About this neuroscience research article

National University of Ireland Galway
Media Contacts:
Sheila Gorham – National University of Ireland Galway
Image Source:
The image is in the public domain.

Original Research: Closed access
“The Relationship Between White Matter Microstructure and General Cognitive Ability in Patients With Schizophrenia and Healthy Participants in the ENIGMA Consortium”. Laurena Holleran et al.
American Journal of Psychiatry doi:10.1176/appi.ajp.2019.19030225.


The Relationship Between White Matter Microstructure and General Cognitive Ability in Patients With Schizophrenia and Healthy Participants in the ENIGMA Consortium

Schizophrenia has recently been associated with widespread white matter microstructural abnormalities, but the functional effects of these abnormalities remain unclear. Widespread heterogeneity of results from studies published to date preclude any definitive characterization of the relationship between white matter and cognitive performance in schizophrenia. Given the relevance of deficits in cognitive function to predicting social and functional outcomes in schizophrenia, the authors carried out a meta-analysis of available data through the ENIGMA Consortium, using a common analysis pipeline, to elucidate the relationship between white matter microstructure and a measure of general cognitive performance, IQ, in patients with schizophrenia and healthy participants.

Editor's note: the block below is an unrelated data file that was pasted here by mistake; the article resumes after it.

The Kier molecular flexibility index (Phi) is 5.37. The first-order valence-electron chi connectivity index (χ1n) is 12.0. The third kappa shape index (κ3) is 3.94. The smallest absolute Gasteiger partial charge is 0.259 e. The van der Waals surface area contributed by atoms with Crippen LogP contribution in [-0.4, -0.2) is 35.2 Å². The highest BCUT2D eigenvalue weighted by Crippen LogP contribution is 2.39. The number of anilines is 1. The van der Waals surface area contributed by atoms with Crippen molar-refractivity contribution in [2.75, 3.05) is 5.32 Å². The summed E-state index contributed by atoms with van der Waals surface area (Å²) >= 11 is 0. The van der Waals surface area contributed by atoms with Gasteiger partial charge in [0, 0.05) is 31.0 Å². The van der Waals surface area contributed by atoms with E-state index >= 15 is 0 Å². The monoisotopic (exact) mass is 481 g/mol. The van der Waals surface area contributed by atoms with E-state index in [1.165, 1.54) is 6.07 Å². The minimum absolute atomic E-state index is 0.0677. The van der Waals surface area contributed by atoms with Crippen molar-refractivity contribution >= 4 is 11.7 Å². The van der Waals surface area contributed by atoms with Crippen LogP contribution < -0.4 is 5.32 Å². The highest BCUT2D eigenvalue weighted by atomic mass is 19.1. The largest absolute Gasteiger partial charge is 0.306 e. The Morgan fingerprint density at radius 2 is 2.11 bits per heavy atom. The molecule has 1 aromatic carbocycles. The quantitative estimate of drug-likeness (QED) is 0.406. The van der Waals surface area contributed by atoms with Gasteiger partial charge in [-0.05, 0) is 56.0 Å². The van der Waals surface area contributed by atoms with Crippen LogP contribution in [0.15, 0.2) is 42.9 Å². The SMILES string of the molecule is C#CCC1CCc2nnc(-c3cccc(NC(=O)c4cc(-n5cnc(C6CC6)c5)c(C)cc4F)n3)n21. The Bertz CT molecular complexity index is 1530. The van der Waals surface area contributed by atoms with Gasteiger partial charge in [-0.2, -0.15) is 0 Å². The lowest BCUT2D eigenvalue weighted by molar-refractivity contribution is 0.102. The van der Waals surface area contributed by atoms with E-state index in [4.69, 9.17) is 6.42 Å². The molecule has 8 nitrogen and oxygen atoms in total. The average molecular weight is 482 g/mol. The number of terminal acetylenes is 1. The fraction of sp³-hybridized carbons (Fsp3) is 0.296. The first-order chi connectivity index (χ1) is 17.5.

The meta-analysis included 760 patients with schizophrenia and 957 healthy participants from 11 participating ENIGMA Consortium sites. For each site, principal component analysis was used to calculate both a global fractional anisotropy component (gFA) and a fractional anisotropy component for six long association tracts (LA-gFA) previously associated with cognition.

Meta-analyses of regression results indicated that gFA accounted for a significant amount of variation in cognition in the full sample (effect size [Hedges’ g]=0.27, CI=0.17–0.36), with similar effects sizes observed for both the patient (effect size=0.20, CI=0.05–0.35) and healthy participant groups (effect size=0.32, CI=0.18–0.45). Comparable patterns of association were also observed between LA-gFA and cognition for the full sample (effect size=0.28, CI=0.18–0.37), the patient group (effect size=0.23, CI=0.09–0.38), and the healthy participant group (effect size=0.31, CI=0.18–0.44).

This study provides robust evidence that cognitive ability is associated with global structural connectivity, with higher fractional anisotropy associated with higher IQ. This association was independent of diagnosis; while schizophrenia patients tended to have lower fractional anisotropy and lower IQ than healthy participants, the comparable size of effect in each group suggested a more general, rather than disease-specific, pattern of association.